Cyber criminals can get access to your account by using software to guess your password or by trying to trick you into disclosing your password through scams. Creating strong, separate passwords and storing them safely is a good way to protect yourself online.

Passwords remain the default method of authentication for a huge range of services, both at work and at home. The increase in password use is mostly due to the surge of online services, including those provided by government and the wider public sector, and the massive growth in use of personal computers, smartphones, and tablets.

According to the National Cyber Security Centre, simply typing in the word ‘password’ allowed fraudsters to gain access to 3.6million accounts worldwide and a staggering 23.2 million accounts used ‘123456’ as a password. Another 3.8 million accounts were hacked using “qwerty” - the first six letters on the top left of a standard keyboard. Using favourite names, football teams, bands and fictional characters also exposed millions to hacking.

Passwords are a key target for cyber criminals. Gaining access to your password can enable a cybercriminal to reset your other accounts, access information, particularly if they are for accounts with privileges such as access to sensitive information, handling financial assets, or administering IT systems. Given the growing global threat from cyber-attacks, using strong passwords at home and at work is very important.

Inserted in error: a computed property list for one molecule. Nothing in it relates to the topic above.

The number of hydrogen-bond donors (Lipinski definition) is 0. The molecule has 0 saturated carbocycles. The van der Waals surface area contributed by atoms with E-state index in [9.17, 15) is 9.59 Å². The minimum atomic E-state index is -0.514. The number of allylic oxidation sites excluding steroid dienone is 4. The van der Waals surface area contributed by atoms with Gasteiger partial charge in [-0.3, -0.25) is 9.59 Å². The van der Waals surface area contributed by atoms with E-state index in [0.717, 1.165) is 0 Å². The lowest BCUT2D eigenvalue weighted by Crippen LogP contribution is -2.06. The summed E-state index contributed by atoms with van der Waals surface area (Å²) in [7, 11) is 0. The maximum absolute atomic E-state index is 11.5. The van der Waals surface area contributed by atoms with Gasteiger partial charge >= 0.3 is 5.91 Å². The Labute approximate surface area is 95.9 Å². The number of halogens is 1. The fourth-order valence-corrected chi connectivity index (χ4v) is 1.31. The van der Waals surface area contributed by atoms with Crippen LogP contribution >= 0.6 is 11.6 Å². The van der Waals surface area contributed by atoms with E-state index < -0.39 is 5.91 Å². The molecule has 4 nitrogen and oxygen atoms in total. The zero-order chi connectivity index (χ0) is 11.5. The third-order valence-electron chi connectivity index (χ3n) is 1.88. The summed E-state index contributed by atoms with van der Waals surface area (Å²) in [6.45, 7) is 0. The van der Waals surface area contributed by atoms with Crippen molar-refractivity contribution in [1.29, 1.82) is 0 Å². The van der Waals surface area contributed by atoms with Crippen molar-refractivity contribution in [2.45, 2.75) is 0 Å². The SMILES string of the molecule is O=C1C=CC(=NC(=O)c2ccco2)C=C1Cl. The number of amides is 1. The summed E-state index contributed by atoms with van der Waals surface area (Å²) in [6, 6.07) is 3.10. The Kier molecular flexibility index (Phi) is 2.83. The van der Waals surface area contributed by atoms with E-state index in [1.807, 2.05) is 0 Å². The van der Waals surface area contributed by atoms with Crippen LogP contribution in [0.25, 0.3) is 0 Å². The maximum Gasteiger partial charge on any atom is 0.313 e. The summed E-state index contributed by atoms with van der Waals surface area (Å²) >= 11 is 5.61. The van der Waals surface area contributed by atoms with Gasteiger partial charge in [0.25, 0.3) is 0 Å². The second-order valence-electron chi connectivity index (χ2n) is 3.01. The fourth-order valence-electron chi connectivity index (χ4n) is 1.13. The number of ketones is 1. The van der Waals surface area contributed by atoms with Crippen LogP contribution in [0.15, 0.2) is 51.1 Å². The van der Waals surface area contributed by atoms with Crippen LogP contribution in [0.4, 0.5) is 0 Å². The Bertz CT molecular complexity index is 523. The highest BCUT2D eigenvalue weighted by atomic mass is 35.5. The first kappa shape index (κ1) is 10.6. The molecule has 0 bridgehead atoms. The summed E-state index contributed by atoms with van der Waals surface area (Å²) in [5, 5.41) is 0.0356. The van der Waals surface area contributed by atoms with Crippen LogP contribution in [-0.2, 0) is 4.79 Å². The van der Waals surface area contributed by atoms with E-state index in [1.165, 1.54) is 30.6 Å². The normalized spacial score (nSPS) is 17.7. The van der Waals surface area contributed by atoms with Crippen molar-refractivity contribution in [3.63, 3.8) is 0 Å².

How cyber criminals try to steal your passwords
  • Tricking someone into revealing their password via social engineering (including phishing and coercion).
  • Password spraying: using a small number of commonly used passwords in an attempt to access a large number of accounts.
  • Brute force attacks: the automated guessing of large numbers of passwords until the correct one if found.
  • Intercepting a password as it is transmitted over a network.
  • Manual guessing; based on easily accessible personal information (e.g. name, date of birth).
  • Shoulder surfing; observing people typing in their passwords in public places.
  • Create a strong password using three random words and use a combination of upper and lower case letters, symbols, and numbers.
  • Turn on two-factor authentication (2FA) where possible. This requires two different methods to prove identity before you can use a service – for example a password and a unique code sent to a mobile number. Many online banking services already use this.
  • Be wary of public wi-fi and do not use it to log onto secure sites.
  • Consider creating separate passwords for your email accounts and websites you visit.
  • Never reveal your password to anyone. If you do write them down, store them somewhere safe and not with your device.
  • When at home, use a password manager to help you to remember all of your passwords or save your passwords in your browser (this means letting your web browser, such as Chrome, Safari or Edge remember your password for you).

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